Causal Decision Making and Causal Effect Estimation Are Not the Same... and Why It Matters

April 8, 2021

Abstract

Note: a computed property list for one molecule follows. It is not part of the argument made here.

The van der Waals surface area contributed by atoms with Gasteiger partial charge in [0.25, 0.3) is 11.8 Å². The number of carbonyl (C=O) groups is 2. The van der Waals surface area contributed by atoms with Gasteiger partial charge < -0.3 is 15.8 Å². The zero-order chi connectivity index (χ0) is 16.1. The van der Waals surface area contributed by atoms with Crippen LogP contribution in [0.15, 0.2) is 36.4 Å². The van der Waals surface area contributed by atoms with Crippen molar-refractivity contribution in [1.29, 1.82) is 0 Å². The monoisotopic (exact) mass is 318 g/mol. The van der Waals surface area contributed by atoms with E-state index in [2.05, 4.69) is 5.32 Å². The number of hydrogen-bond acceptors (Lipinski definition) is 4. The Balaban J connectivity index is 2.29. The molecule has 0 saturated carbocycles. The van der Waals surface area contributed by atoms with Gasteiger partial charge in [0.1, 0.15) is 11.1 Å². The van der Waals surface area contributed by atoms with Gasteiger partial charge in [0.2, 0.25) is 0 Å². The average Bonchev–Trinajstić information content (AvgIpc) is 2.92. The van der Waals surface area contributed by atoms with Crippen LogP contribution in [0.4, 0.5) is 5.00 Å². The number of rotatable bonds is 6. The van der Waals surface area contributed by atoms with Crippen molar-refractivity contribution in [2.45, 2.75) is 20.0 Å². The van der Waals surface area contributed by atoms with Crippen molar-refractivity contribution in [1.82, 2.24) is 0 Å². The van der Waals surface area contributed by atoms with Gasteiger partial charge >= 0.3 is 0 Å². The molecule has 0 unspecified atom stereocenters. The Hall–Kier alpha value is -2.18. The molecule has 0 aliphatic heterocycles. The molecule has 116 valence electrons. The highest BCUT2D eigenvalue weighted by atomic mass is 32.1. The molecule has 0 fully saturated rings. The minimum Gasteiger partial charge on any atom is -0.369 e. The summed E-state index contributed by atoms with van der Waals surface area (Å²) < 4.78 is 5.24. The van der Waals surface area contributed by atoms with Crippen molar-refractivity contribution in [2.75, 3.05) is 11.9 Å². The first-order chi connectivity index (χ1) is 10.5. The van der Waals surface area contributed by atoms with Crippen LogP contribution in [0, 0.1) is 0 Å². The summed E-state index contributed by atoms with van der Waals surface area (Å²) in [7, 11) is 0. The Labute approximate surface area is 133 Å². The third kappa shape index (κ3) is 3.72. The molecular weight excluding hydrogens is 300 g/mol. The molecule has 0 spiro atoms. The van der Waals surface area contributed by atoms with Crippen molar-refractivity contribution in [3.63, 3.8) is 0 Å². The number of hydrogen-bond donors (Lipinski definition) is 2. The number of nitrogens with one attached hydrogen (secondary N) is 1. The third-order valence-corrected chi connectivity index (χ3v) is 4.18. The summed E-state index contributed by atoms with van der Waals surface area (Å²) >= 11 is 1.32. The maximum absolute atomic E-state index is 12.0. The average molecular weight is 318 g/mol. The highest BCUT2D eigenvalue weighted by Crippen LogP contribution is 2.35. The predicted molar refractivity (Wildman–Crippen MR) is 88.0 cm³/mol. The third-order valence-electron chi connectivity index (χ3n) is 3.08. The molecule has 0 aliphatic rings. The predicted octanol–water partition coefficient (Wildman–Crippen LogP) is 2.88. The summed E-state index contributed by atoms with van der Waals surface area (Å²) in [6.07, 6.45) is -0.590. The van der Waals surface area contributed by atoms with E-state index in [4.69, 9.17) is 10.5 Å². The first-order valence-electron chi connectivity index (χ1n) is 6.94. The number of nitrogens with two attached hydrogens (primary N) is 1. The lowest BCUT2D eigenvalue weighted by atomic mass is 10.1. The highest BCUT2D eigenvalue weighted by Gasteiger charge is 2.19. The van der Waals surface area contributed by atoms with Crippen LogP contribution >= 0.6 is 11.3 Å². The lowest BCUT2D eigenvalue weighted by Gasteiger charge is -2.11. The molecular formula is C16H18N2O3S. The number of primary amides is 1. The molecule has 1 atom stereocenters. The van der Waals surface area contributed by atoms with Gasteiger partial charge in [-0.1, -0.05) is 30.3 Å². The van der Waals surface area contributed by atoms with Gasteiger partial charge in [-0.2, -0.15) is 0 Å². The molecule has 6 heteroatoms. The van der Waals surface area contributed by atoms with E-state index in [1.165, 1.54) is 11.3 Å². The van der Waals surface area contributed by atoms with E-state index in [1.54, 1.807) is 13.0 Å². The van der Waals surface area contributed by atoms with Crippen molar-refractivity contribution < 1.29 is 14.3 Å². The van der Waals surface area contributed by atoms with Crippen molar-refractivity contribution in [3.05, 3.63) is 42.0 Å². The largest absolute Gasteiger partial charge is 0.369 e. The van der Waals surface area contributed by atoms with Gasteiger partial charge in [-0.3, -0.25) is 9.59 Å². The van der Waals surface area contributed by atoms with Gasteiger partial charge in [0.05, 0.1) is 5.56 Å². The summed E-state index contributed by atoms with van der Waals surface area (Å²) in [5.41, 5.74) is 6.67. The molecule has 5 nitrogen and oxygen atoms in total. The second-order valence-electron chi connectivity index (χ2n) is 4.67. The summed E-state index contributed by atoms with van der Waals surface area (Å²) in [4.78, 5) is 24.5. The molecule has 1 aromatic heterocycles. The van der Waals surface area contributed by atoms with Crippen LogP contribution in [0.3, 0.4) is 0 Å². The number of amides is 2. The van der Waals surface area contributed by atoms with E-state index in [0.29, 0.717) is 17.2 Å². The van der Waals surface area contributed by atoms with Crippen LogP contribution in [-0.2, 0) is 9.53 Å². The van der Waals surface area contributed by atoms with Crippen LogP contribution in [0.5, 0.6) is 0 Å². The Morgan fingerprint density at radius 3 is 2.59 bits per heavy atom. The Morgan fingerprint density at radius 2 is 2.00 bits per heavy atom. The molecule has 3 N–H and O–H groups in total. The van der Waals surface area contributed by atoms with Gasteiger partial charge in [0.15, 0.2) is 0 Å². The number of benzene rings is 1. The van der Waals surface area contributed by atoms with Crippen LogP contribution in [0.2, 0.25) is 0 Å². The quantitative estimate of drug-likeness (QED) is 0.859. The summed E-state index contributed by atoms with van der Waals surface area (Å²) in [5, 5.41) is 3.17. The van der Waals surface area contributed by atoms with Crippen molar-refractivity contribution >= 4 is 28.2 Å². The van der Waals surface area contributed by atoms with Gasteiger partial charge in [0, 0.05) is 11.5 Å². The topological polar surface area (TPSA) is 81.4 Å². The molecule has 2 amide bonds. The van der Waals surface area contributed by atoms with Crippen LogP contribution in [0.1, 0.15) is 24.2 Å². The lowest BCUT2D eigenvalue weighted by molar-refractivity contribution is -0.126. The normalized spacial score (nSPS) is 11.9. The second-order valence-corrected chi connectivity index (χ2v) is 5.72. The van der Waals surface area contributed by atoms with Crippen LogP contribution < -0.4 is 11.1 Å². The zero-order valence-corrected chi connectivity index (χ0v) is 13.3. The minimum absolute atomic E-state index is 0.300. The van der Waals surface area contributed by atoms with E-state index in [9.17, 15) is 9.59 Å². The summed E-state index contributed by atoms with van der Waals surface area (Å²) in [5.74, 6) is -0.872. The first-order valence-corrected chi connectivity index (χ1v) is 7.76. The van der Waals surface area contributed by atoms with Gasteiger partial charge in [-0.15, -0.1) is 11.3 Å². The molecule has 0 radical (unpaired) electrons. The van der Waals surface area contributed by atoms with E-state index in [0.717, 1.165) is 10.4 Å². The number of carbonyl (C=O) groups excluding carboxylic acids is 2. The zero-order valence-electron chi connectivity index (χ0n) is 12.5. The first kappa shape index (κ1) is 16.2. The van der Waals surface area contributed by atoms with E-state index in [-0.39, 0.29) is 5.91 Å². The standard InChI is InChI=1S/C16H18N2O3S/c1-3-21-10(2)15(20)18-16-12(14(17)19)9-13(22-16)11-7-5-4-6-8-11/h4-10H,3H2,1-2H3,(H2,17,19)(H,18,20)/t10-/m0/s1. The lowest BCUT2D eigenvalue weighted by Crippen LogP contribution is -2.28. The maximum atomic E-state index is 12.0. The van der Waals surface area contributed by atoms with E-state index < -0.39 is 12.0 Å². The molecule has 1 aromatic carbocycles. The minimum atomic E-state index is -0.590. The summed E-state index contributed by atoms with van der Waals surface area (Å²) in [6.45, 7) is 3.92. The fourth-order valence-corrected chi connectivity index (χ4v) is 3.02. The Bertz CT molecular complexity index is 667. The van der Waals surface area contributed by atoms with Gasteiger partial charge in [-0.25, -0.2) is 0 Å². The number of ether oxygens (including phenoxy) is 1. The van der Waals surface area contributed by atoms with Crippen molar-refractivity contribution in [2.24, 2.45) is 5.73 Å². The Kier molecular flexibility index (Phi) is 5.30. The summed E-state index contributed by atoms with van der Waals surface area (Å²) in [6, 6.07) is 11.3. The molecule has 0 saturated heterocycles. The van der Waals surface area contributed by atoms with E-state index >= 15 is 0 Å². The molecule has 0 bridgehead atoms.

Over the past two decades, causal decision making (CDM) at scale has become a routine part of business, and increasingly CDM is based on statistical models and machine learning algorithms. For example, businesses target offers, incentives, and recommendations algorithmically with the goal of affecting consumer behavior. Not surprisingly, recently we have seen an acceleration of research related to CDM and to causal effect estimation (CEE) using machine learned models. This article highlights an important perspective: CDM is not the same as CEE, and counterintuitively, accurate CEE is not necessary for accurate CDM. Our experience is that this is not well understood by practitioners nor by most researchers. Technically, the estimand of interest is different, and this has important implications both for modeling and for the use of statistical models for CDM. We draw on recent research to highlight three of these implications. (1) We should consider carefully the objective function of the causal machine learning, and if possible we should optimize for accurate “treatment assignment” rather than for accurate effect-size estimation. (2) Confounding does not have the same effect on CDM as it does on CEE. The upshot here is that for supporting CDM it may be just as good or even better to learn with confounded data as with unconfounded data. Finally, (3) causal statistical modeling may not be necessary at all to support CDM, because there may be (and perhaps often is) a proxy target for statistical modeling that can do as well or better. This observation helps to explain at least one broad common CDM practice that seems “wrong” at first blush—the widespread use of noncausal models for targeting interventions. The last two implications are particularly important in practice, as acquiring (unconfounded) data on both “sides” of the counterfactual for modeling can be quite costly and often impracticable. Our perspective is that these observations open up substantial fertile ground for future research. Whether or not you share our perspective completely, we hope we facilitate future research in this area by pointing to related articles from multiple contributing fields, including two dozen articles published the last three to four years.

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